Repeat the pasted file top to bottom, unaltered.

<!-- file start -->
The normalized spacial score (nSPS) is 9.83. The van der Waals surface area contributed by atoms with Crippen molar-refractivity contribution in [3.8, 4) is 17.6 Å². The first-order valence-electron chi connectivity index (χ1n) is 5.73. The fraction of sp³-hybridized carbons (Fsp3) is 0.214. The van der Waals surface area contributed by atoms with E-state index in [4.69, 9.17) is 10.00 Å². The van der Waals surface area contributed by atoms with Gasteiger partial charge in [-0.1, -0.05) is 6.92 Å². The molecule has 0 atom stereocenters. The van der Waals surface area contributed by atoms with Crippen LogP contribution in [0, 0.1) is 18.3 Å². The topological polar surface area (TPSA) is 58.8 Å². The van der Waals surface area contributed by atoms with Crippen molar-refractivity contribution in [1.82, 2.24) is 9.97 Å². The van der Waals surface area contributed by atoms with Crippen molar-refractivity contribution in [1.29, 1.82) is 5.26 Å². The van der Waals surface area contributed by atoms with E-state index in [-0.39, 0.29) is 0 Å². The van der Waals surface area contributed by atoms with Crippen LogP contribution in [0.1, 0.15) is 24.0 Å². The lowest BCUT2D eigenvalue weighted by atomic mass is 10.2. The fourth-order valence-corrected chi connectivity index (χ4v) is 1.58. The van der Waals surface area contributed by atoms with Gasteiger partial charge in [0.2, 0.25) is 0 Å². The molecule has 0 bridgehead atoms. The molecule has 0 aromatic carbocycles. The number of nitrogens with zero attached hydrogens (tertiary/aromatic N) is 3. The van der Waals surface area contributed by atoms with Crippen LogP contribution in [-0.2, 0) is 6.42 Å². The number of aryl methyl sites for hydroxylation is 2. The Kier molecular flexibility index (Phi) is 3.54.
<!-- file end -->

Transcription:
The normalized spacial score (nSPS) is 9.83. The van der Waals surface area contributed by atoms with Crippen molar-refractivity contribution in [3.8, 4) is 17.6 Å². The first-order valence-electron chi connectivity index (χ1n) is 5.73. The fraction of sp³-hybridized carbons (Fsp3) is 0.214. The van der Waals surface area contributed by atoms with E-state index in [4.69, 9.17) is 10.00 Å². The van der Waals surface area contributed by atoms with Gasteiger partial charge in [-0.1, -0.05) is 6.92 Å². The molecule has 0 atom stereocenters. The van der Waals surface area contributed by atoms with Crippen LogP contribution in [0, 0.1) is 18.3 Å². The topological polar surface area (TPSA) is 58.8 Å². The van der Waals surface area contributed by atoms with Crippen molar-refractivity contribution in [1.82, 2.24) is 9.97 Å². The van der Waals surface area contributed by atoms with Crippen molar-refractivity contribution in [1.29, 1.82) is 5.26 Å². The van der Waals surface area contributed by atoms with E-state index in [-0.39, 0.29) is 0 Å². The van der Waals surface area contributed by atoms with Crippen LogP contribution in [0.1, 0.15) is 24.0 Å². The lowest BCUT2D eigenvalue weighted by atomic mass is 10.2. The fourth-order valence-corrected chi connectivity index (χ4v) is 1.58. The van der Waals surface area contributed by atoms with Gasteiger partial charge in [0.2, 0.25) is 0 Å². The molecule has 0 bridgehead atoms. The molecule has 0 aromatic carbocycles. The number of nitrogens with zero attached hydrogens (tertiary/aromatic N) is 3. The van der Waals surface area contributed by atoms with Crippen LogP contribution in [-0.2, 0) is 6.42 Å². The number of aryl methyl sites for hydroxylation is 2. The Kier molecular flexibility index (Phi) is 3.54.